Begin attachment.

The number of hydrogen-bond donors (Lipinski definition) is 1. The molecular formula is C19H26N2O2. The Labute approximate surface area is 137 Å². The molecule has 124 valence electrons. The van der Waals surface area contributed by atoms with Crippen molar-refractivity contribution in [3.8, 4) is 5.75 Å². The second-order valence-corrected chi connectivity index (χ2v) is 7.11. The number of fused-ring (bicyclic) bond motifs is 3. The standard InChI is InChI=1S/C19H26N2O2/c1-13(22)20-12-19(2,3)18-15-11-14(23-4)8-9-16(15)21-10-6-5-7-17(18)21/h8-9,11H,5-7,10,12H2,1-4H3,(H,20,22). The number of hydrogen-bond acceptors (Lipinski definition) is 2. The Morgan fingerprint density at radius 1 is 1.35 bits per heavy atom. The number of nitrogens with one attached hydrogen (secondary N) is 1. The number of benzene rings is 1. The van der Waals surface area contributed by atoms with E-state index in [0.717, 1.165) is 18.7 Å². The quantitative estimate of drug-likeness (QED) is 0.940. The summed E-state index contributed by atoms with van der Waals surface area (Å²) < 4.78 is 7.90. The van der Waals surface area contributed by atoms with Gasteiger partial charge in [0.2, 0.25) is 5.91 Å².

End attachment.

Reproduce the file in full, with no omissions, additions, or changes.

The number of hydrogen-bond donors (Lipinski definition) is 1. The molecular formula is C19H26N2O2. The Labute approximate surface area is 137 Å². The molecule has 124 valence electrons. The van der Waals surface area contributed by atoms with Crippen molar-refractivity contribution in [3.8, 4) is 5.75 Å². The second-order valence-corrected chi connectivity index (χ2v) is 7.11. The number of fused-ring (bicyclic) bond motifs is 3. The standard InChI is InChI=1S/C19H26N2O2/c1-13(22)20-12-19(2,3)18-15-11-14(23-4)8-9-16(15)21-10-6-5-7-17(18)21/h8-9,11H,5-7,10,12H2,1-4H3,(H,20,22). The number of hydrogen-bond acceptors (Lipinski definition) is 2. The Morgan fingerprint density at radius 1 is 1.35 bits per heavy atom. The number of nitrogens with one attached hydrogen (secondary N) is 1. The number of benzene rings is 1. The van der Waals surface area contributed by atoms with E-state index in [0.717, 1.165) is 18.7 Å². The quantitative estimate of drug-likeness (QED) is 0.940. The summed E-state index contributed by atoms with van der Waals surface area (Å²) < 4.78 is 7.90. The van der Waals surface area contributed by atoms with Gasteiger partial charge in [0.2, 0.25) is 5.91 Å².